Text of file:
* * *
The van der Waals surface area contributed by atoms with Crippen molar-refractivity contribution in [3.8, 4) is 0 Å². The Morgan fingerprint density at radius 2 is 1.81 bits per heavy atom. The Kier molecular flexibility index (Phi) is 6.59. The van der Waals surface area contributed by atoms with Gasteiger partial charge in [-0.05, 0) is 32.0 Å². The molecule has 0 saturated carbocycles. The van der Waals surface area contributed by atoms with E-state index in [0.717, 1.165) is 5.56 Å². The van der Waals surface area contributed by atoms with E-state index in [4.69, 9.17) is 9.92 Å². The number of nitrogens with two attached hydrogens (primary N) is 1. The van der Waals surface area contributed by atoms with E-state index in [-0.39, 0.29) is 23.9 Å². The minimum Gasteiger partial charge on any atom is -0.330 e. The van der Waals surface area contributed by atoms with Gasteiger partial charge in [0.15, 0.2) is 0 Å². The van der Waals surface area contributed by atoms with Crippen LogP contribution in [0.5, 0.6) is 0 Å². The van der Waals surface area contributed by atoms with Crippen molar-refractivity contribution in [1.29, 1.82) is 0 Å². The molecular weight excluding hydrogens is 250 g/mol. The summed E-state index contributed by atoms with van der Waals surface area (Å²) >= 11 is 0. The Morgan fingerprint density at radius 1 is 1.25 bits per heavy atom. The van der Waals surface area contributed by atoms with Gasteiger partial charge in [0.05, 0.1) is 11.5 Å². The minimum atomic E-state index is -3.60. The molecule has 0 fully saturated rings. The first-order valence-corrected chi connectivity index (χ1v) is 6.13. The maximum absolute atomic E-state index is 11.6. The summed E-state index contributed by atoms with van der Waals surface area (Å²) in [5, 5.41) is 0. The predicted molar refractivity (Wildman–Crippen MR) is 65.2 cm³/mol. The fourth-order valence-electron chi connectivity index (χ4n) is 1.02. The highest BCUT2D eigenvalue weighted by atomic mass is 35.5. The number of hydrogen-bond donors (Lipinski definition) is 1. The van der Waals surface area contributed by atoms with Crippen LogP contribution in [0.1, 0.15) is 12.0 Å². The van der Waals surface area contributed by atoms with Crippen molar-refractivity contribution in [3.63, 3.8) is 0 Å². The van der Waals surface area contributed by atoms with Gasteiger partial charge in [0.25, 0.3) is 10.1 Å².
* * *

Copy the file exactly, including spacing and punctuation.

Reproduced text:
The van der Waals surface area contributed by atoms with Crippen molar-refractivity contribution in [3.8, 4) is 0 Å². The Morgan fingerprint density at radius 2 is 1.81 bits per heavy atom. The Kier molecular flexibility index (Phi) is 6.59. The van der Waals surface area contributed by atoms with Gasteiger partial charge in [-0.05, 0) is 32.0 Å². The molecule has 0 saturated carbocycles. The van der Waals surface area contributed by atoms with E-state index in [0.717, 1.165) is 5.56 Å². The van der Waals surface area contributed by atoms with E-state index in [4.69, 9.17) is 9.92 Å². The number of nitrogens with two attached hydrogens (primary N) is 1. The van der Waals surface area contributed by atoms with E-state index in [-0.39, 0.29) is 23.9 Å². The minimum Gasteiger partial charge on any atom is -0.330 e. The van der Waals surface area contributed by atoms with Gasteiger partial charge in [0.15, 0.2) is 0 Å². The van der Waals surface area contributed by atoms with Crippen LogP contribution in [0.5, 0.6) is 0 Å². The van der Waals surface area contributed by atoms with Crippen molar-refractivity contribution in [1.29, 1.82) is 0 Å². The molecular weight excluding hydrogens is 250 g/mol. The summed E-state index contributed by atoms with van der Waals surface area (Å²) >= 11 is 0. The Morgan fingerprint density at radius 1 is 1.25 bits per heavy atom. The van der Waals surface area contributed by atoms with Gasteiger partial charge in [0.05, 0.1) is 11.5 Å². The minimum atomic E-state index is -3.60. The molecule has 0 fully saturated rings. The first-order valence-corrected chi connectivity index (χ1v) is 6.13. The maximum absolute atomic E-state index is 11.6. The summed E-state index contributed by atoms with van der Waals surface area (Å²) in [5, 5.41) is 0. The predicted molar refractivity (Wildman–Crippen MR) is 65.2 cm³/mol. The fourth-order valence-electron chi connectivity index (χ4n) is 1.02. The highest BCUT2D eigenvalue weighted by atomic mass is 35.5. The number of hydrogen-bond donors (Lipinski definition) is 1. The van der Waals surface area contributed by atoms with Crippen LogP contribution in [0.1, 0.15) is 12.0 Å². The van der Waals surface area contributed by atoms with Crippen molar-refractivity contribution in [3.63, 3.8) is 0 Å². The van der Waals surface area contributed by atoms with Gasteiger partial charge in [0.25, 0.3) is 10.1 Å².